Costs disclosure when retaining a second law practice

Law practices that want to engage a second law practice on behalf of a client have additional disclosure requirements.

The definition of law practice encompasses barristers, so this typically arises (but is not limited to) where a solicitor wants to retain a barrister on a matter.

For an abbreviated costs disclosure, the first law practice needs to disclose to the client the basis on which the second law practice’s costs will be calculated, an estimate of total legal costs of the second law practice, and an estimate of the total amount of disbursements.

For a detailed costs disclosure, the first law practice needs to disclose to the client the basis on which the second law practice’s costs will be calculated, an estimate of total legal costs of the second law practice, and any billing interval details of the second law practice.

The second law practice (e.g. a barrister) does not have to make disclosure to the client, however they need to provide enough information to the first law practice (e.g. the solicitor) to allow it to meet its disclosure obligations to the client.

Additional costs disclosure

In certain circumstances additional disclosure will need to be made to clients:

  • settling litigious matters—before settlement the law practice must provide a reasonable estimate to the client of legal costs payable by the client (including any other parties’ costs)
  • if the law practice charges an uplift fee—the law practice’s legal costs, the uplift fee or how it is calculated, and why the uplift fee is warranted.

Ongoing disclosure

The LPA also requires that law practices must provide ongoing disclosure to a client.

This means the law practice must disclose in writing any substantial change to anything already disclosed as soon as reasonably practicable.

This is particularly important for previously disclosed estimates of total costs and disclosed ranges of total legal costs.

Where a law practice has made initial disclosure of legal costs in their costs agreement, updated estimates will be required where there has been a substantial change.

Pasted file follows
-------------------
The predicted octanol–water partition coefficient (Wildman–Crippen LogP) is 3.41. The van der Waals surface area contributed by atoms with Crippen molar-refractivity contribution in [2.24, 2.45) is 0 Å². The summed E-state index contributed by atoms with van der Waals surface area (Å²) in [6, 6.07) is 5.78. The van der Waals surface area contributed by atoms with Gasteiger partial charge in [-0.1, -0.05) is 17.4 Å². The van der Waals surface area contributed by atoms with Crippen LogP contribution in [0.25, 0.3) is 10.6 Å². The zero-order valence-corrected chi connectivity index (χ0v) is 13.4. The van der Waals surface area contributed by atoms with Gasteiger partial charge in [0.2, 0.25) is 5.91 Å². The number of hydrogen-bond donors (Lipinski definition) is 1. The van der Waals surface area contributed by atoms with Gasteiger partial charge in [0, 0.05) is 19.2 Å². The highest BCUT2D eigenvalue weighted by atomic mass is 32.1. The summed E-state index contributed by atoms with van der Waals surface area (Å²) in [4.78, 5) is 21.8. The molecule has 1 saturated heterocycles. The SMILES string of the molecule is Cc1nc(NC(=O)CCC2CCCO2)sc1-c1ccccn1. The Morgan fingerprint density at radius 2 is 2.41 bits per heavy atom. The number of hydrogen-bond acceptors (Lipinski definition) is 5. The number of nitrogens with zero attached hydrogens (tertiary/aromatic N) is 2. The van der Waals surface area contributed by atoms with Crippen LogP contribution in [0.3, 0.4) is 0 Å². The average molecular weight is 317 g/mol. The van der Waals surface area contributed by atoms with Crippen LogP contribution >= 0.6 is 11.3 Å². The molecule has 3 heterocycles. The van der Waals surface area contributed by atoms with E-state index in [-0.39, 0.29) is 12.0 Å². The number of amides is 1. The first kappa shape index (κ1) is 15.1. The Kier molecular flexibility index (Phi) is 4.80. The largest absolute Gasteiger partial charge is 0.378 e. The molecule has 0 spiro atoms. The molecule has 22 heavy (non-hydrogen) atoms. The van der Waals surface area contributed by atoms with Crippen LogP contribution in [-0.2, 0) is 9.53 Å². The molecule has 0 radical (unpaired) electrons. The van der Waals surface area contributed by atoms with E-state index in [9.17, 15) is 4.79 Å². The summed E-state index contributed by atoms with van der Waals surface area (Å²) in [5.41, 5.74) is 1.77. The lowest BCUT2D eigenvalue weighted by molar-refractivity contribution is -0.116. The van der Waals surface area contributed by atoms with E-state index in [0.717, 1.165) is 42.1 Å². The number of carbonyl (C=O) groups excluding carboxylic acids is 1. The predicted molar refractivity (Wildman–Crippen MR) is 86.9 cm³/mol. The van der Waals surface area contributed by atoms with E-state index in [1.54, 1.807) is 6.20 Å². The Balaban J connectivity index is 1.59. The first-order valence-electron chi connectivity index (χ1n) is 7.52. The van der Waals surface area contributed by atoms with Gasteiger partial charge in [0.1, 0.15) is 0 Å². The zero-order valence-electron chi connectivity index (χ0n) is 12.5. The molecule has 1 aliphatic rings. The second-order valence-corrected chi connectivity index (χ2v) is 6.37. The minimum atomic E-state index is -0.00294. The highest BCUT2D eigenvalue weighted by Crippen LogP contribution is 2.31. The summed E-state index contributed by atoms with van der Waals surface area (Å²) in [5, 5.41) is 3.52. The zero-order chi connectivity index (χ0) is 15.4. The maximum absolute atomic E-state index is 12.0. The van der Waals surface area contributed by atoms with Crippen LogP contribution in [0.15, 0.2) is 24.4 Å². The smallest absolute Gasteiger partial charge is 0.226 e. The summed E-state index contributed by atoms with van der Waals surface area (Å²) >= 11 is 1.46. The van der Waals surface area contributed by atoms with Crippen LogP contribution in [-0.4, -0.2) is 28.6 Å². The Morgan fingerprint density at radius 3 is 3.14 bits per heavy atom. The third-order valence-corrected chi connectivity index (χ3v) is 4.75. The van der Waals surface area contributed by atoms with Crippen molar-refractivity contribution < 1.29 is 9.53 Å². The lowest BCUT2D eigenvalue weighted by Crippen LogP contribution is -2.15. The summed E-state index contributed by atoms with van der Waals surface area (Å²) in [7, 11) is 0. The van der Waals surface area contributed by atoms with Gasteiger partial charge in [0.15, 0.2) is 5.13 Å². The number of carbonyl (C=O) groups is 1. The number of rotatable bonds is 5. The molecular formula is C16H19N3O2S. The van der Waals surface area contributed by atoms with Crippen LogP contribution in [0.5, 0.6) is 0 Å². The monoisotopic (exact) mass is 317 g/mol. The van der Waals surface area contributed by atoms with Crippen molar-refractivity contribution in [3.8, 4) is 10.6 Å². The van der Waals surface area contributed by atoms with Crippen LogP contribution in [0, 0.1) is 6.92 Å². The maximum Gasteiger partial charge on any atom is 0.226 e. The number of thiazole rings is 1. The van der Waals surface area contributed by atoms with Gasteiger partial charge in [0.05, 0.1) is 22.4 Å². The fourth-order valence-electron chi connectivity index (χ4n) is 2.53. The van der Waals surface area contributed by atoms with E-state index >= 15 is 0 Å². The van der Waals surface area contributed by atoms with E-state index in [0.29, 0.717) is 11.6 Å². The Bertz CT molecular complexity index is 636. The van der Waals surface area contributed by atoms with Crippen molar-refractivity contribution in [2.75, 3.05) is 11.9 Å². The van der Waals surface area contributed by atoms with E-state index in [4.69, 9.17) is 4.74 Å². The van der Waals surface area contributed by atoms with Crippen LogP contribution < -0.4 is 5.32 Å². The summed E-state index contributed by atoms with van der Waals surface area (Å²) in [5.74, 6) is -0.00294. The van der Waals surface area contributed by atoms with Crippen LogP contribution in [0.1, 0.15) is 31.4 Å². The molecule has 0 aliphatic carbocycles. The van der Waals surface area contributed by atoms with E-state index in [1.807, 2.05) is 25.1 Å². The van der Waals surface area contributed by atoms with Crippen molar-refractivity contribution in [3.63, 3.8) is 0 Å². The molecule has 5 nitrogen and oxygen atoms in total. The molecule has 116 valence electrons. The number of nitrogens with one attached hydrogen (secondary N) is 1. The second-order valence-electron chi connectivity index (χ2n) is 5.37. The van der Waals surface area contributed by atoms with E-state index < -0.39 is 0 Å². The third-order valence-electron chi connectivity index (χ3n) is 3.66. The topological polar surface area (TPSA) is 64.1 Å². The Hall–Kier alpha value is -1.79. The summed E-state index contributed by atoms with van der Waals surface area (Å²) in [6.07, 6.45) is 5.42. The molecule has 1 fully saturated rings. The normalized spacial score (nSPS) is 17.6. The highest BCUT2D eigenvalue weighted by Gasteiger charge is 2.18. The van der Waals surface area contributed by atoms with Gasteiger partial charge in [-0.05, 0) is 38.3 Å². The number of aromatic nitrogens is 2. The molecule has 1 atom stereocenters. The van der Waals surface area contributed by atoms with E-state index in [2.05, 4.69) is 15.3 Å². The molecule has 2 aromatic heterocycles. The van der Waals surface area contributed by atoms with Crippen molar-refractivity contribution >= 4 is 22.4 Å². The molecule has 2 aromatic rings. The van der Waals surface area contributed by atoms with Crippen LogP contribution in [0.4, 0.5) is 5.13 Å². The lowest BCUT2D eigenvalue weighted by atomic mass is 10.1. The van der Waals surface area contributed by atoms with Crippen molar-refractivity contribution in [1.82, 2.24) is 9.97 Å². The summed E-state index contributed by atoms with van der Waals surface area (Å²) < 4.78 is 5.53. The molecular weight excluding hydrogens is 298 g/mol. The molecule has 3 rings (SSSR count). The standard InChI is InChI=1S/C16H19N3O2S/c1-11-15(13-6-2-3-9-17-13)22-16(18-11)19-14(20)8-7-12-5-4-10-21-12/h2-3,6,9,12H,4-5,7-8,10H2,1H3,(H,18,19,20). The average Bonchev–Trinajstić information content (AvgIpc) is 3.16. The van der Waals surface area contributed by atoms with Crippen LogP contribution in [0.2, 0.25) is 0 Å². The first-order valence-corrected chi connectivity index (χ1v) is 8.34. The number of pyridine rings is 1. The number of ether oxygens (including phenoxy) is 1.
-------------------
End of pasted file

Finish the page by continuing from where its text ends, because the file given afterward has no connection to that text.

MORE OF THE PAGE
Regularly issuing invoices that total more than previously provided estimates may not be enough to comply with this requirement (Connollys Lawyers Pty Ltd v Davis) at [22].

Law practices need to proactively provide updated disclosure to clients and should not rely on clients calculating from invoices that legal costs are more than the disclosed estimates.

Law practices may make disclosure of legal costs by reference to ‘stages’ of work.

Where there is a substantial change to a stage, the law practice must communicate a fresh costs estimate or range of estimates for that stage (Setschnjak v Derek Geddes Pty Ltd [2017] QCAT 9, [152].)

Law practices and legal practitioners must be diligent in considering whether an initial costs disclosure for a stage is still sufficient.

Exceptions to disclosure obligations

There are some limited circumstances in which a law practice will not need to provide a costs disclosure in the form required by the LPA.

The main exemption is that costs disclosure is not required if the total legal costs of a matter (excluding disbursements and GST) are less than $1,500 (the disclosure threshold amount).

However, if no disclosure was previously made, an abbreviated or detailed costs disclosure must be made as soon as practicable after this amount is likely to be exceeded.

The LPA also contains some other exceptions to costs disclosure such as:

  • disclosure was made to the client in the previous 12 months, the client waived the right to disclosure in writing and the law practice principal decided that further disclosure was not required
  • where the client is a ‘sophisticated client’
  • where the client will not be required to pay the legal costs.

Where it becomes apparent that legal costs are likely to exceed $1500, practitioners need to be aware of the ongoing duty of disclosure and should provide an updated estimate of costs alongside full costs disclosure.

Effect of failure to disclose

A failure to comply with costs disclosure obligations may amount to unsatisfactory professional conduct or professional misconduct.

For the law practice, the effect may be that any costs agreement may be set aside.

Further, the law practice may not be able to recover any legal costs until there has been a costs assessment.

Non-compliant costs disclosure may also affect any costs assessment, as the normal rule that a costs assessor must have regard to the provisions of a costs agreement specifying the amount of the costs, or how they are to be calculated, may be displaced where costs disclosure obligations have not been met.

The costs assessor may also reduce the legal costs proportionate to the seriousness of the failure to disclose.

Requirements of costs agreements

The LPA requires that a costs agreement be written or evidenced in writing.

It must state:

  • it is an offer to enter into a costs agreement
  • that it may be accepted in writing or by conduct
  • the type of conduct that will constitute acceptance.

Costs agreements that do not comply with these requirements are void.

Contingent costs agreements

Costs agreements which include contingency fees – fees calculated by reference to money or the value of property recovered – are prohibited.